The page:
If you have more than one EKS cluster, and perhaps in separate AWS accounts, I want to make sure I keep them straight. The first step is to create a cluster configuration file and save it to a specific file:

$ AWS_PROFILE=production AWS_DEFAULT_REGION=us-west-2 \
aws eks update-kubeconfig --name=prodEKS --alias=production \

One of the great tools you should check out is EKSCTL which has a similar use case:

$ eksctl utils write-kubeconfig --cluster=prodEKS \
--kubeconfig=~/.kube/config-prod-us-west-2 \
--set-kubeconfig-context --profile=production \

I also like to use the --auto-kubeconfig option instead of --kubeconfig because it will save the file in ~/.kube/clusters/<clustername> by default.</clustername>

Now, you can access your cluster by name, for example:

$ AWS_PROFILE=prod kubectl get pods -A -o wide \

So it gets a bit hairy to keep listing the file to specify which cluster you want to connect with. There must be a better way to do this, and there is luckily a way to specify a context and merge files to get this to work.

So let’s say that all your cluster configurations are stored in separate files (which I like) and they all have a convention of starting with ~/.kube/config-* or exist in a subdirectory like ~/.kube/clusters/*. Now you can create a KUBECONFIG colon-separated list of the files like so:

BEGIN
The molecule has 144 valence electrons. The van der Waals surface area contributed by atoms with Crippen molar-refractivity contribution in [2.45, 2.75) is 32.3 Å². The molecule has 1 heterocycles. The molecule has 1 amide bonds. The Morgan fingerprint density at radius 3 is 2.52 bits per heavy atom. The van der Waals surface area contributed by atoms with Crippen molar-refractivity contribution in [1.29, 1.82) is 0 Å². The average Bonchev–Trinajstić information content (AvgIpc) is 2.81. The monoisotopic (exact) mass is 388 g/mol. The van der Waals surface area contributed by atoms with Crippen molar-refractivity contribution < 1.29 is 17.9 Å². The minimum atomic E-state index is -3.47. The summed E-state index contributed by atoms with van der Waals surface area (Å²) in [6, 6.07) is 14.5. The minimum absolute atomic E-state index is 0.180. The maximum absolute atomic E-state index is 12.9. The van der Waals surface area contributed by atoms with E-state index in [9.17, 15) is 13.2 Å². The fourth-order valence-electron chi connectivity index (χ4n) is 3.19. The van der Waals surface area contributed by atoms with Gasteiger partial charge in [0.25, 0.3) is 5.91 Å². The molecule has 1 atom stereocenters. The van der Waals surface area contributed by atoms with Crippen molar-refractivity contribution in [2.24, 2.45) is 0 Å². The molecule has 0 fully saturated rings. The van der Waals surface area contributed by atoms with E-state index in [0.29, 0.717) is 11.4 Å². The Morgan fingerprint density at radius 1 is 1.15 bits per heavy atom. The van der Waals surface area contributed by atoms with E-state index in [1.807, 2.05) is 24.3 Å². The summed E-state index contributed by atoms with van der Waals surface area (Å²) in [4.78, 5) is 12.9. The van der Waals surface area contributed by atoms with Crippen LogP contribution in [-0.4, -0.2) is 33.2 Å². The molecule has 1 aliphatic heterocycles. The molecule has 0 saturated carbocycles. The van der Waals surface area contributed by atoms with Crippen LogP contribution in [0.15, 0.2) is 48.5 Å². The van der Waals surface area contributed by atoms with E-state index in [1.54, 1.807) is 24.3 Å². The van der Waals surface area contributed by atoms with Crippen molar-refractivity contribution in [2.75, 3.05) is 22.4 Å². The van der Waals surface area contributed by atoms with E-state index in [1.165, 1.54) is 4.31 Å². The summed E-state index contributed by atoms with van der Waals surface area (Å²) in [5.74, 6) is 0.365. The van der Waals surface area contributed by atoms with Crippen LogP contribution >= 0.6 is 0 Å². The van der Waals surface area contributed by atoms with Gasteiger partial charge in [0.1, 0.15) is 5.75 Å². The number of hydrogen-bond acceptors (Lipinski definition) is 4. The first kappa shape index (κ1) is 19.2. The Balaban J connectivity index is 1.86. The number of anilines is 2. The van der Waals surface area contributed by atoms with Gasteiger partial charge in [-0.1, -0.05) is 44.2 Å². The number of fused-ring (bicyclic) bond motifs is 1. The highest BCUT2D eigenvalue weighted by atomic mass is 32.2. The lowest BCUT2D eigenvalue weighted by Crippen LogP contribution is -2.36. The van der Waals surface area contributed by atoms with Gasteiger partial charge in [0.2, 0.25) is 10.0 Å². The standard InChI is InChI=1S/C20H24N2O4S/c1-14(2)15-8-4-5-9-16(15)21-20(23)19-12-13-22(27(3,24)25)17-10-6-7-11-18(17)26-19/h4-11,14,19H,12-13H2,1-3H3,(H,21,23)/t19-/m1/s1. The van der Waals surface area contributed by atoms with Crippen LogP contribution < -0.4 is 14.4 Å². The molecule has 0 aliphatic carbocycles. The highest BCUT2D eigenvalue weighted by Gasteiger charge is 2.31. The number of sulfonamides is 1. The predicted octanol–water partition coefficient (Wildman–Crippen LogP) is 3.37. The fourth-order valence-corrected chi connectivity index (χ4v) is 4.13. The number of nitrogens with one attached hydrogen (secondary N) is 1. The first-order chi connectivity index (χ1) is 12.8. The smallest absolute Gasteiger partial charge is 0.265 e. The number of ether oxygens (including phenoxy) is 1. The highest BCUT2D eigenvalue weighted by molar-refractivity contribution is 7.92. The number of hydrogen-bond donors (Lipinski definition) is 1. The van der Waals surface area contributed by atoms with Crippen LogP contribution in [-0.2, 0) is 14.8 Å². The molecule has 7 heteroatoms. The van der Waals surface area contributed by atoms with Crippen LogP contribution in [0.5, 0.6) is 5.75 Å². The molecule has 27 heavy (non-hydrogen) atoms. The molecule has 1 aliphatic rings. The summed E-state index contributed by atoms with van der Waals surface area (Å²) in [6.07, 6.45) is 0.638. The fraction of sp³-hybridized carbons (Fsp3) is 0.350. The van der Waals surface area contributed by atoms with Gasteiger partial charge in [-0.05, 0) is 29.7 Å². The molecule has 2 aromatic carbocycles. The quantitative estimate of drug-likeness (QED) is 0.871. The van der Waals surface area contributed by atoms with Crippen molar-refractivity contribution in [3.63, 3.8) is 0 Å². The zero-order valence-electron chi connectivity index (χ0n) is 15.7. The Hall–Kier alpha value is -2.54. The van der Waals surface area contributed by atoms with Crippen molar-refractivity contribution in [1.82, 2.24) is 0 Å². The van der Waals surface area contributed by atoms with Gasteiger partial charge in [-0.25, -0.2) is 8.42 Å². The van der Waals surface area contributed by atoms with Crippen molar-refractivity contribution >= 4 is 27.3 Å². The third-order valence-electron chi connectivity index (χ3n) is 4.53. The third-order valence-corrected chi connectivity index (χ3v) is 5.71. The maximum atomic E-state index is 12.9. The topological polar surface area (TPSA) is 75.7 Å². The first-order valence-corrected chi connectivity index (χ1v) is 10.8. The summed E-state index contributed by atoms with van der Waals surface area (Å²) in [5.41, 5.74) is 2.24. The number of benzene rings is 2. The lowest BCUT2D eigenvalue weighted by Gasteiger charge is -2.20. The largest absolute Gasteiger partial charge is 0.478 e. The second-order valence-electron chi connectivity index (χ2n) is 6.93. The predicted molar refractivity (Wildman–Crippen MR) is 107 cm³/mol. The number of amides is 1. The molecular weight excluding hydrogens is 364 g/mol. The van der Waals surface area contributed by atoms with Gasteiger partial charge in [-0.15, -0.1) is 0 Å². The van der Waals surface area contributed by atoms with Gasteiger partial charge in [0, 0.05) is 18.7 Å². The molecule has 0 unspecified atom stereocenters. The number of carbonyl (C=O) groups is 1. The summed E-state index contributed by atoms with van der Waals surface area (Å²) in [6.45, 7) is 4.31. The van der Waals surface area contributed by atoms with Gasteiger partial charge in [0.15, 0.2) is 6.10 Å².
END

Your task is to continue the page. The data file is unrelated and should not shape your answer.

FILES=(~/.kube/config-*); IFS=: eval 'export KUBECONFIG="${FILES[*]}"'

Add the above snippet to your ~/.bash_aliases (or whatever bashrc script you prefer) and then start a new shell and you’ll be able to select a cluster by context:

$ exec bash -l # This just loads my exports if I have updated anything
$ AWS_PROFILE=production kubectl get pods -A -o wide --context=production

So you will need to specify your AWS profile (to gain access credentials to your assumed role for EKS) and also specify the context in order to choose a cluster to connect to. But I find it fairly usable and keeps all my configuration files in separate locations while still being relatively easy to maintain and manage. I also remove the accidental possibility of accessing the incorrect cluster or environment and wreaking havoc.


It is possible to keep YAML file configuration and management of EKS kubernetes clusters separate and yet accessible with some flags that switch into the correct environment. Adding and removing clusters and credentials is easily managed in the filesystem and without editing files directly. Also, defaults are removed so that a command does not get executed on the wrong cluster inadvertently.